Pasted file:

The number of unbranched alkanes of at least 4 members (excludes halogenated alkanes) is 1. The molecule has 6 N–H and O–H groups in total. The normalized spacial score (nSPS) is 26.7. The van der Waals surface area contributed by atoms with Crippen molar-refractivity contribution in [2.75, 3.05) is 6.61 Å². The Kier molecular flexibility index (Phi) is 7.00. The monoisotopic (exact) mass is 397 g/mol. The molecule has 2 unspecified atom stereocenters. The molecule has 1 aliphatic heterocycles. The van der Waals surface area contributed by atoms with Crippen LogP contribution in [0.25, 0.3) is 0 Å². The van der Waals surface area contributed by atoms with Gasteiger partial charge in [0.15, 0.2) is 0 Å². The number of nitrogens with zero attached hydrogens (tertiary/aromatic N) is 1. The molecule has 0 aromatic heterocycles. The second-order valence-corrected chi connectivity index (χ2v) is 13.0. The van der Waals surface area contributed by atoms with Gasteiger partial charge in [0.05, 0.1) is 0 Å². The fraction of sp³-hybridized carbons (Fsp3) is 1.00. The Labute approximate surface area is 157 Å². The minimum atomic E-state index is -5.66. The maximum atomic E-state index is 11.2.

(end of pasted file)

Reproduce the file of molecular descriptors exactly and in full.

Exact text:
The number of unbranched alkanes of at least 4 members (excludes halogenated alkanes) is 1. The molecule has 6 N–H and O–H groups in total. The normalized spacial score (nSPS) is 26.7. The van der Waals surface area contributed by atoms with Crippen molar-refractivity contribution in [2.75, 3.05) is 6.61 Å². The Kier molecular flexibility index (Phi) is 7.00. The monoisotopic (exact) mass is 397 g/mol. The molecule has 2 unspecified atom stereocenters. The molecule has 1 aliphatic heterocycles. The van der Waals surface area contributed by atoms with Crippen LogP contribution in [0.25, 0.3) is 0 Å². The van der Waals surface area contributed by atoms with Gasteiger partial charge in [0.15, 0.2) is 0 Å². The number of nitrogens with zero attached hydrogens (tertiary/aromatic N) is 1. The molecule has 0 aromatic heterocycles. The second-order valence-corrected chi connectivity index (χ2v) is 13.0. The van der Waals surface area contributed by atoms with Gasteiger partial charge in [0.05, 0.1) is 0 Å². The fraction of sp³-hybridized carbons (Fsp3) is 1.00. The Labute approximate surface area is 157 Å². The minimum atomic E-state index is -5.66. The maximum atomic E-state index is 11.2.